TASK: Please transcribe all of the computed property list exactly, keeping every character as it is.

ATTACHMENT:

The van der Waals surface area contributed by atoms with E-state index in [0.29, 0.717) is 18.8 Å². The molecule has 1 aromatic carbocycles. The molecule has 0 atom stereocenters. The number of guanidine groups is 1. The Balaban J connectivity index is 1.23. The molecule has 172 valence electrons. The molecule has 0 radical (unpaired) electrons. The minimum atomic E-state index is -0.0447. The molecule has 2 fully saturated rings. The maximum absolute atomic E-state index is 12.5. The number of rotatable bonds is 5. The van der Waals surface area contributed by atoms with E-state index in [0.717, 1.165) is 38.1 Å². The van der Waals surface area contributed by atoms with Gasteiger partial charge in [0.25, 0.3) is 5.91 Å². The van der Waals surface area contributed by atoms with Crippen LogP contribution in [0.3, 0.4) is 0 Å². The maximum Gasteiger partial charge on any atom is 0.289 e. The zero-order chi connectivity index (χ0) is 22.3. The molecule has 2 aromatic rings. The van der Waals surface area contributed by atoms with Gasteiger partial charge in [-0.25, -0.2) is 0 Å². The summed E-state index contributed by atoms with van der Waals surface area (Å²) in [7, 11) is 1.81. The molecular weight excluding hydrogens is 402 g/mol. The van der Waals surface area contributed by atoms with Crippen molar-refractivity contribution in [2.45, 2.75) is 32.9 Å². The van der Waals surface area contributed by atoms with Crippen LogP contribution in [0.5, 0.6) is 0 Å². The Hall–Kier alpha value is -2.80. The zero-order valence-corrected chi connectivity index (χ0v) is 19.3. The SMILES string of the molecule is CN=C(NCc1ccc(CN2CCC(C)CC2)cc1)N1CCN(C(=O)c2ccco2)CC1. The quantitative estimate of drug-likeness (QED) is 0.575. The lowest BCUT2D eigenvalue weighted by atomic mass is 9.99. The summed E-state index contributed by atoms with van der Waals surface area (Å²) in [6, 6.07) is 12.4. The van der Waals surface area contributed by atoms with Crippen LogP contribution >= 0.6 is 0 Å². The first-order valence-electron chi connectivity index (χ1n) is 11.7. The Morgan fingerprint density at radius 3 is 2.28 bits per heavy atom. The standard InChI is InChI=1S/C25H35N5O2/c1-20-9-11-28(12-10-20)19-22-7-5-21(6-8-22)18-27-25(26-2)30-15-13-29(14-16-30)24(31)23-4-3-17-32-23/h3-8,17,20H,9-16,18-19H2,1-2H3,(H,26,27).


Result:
The van der Waals surface area contributed by atoms with E-state index in [0.29, 0.717) is 18.8 Å². The molecule has 1 aromatic carbocycles. The molecule has 0 atom stereocenters. The number of guanidine groups is 1. The Balaban J connectivity index is 1.23. The molecule has 172 valence electrons. The molecule has 0 radical (unpaired) electrons. The minimum atomic E-state index is -0.0447. The molecule has 2 fully saturated rings. The maximum absolute atomic E-state index is 12.5. The number of rotatable bonds is 5. The van der Waals surface area contributed by atoms with E-state index in [0.717, 1.165) is 38.1 Å². The van der Waals surface area contributed by atoms with Gasteiger partial charge in [0.25, 0.3) is 5.91 Å². The van der Waals surface area contributed by atoms with Crippen LogP contribution in [0.3, 0.4) is 0 Å². The maximum Gasteiger partial charge on any atom is 0.289 e. The zero-order chi connectivity index (χ0) is 22.3. The molecule has 2 aromatic rings. The van der Waals surface area contributed by atoms with Gasteiger partial charge in [-0.25, -0.2) is 0 Å². The summed E-state index contributed by atoms with van der Waals surface area (Å²) in [7, 11) is 1.81. The molecular weight excluding hydrogens is 402 g/mol. The van der Waals surface area contributed by atoms with Crippen molar-refractivity contribution in [2.45, 2.75) is 32.9 Å². The van der Waals surface area contributed by atoms with Crippen LogP contribution in [0.5, 0.6) is 0 Å². The Hall–Kier alpha value is -2.80. The zero-order valence-corrected chi connectivity index (χ0v) is 19.3. The SMILES string of the molecule is CN=C(NCc1ccc(CN2CCC(C)CC2)cc1)N1CCN(C(=O)c2ccco2)CC1. The quantitative estimate of drug-likeness (QED) is 0.575. The lowest BCUT2D eigenvalue weighted by atomic mass is 9.99. The summed E-state index contributed by atoms with van der Waals surface area (Å²) in [6, 6.07) is 12.4. The van der Waals surface area contributed by atoms with Crippen LogP contribution >= 0.6 is 0 Å². The first-order valence-electron chi connectivity index (χ1n) is 11.7. The Morgan fingerprint density at radius 3 is 2.28 bits per heavy atom. The standard InChI is InChI=1S/C25H35N5O2/c1-20-9-11-28(12-10-20)19-22-7-5-21(6-8-22)18-27-25(26-2)30-15-13-29(14-16-30)24(31)23-4-3-17-32-23/h3-8,17,20H,9-16,18-19H2,1-2H3,(H,26,27).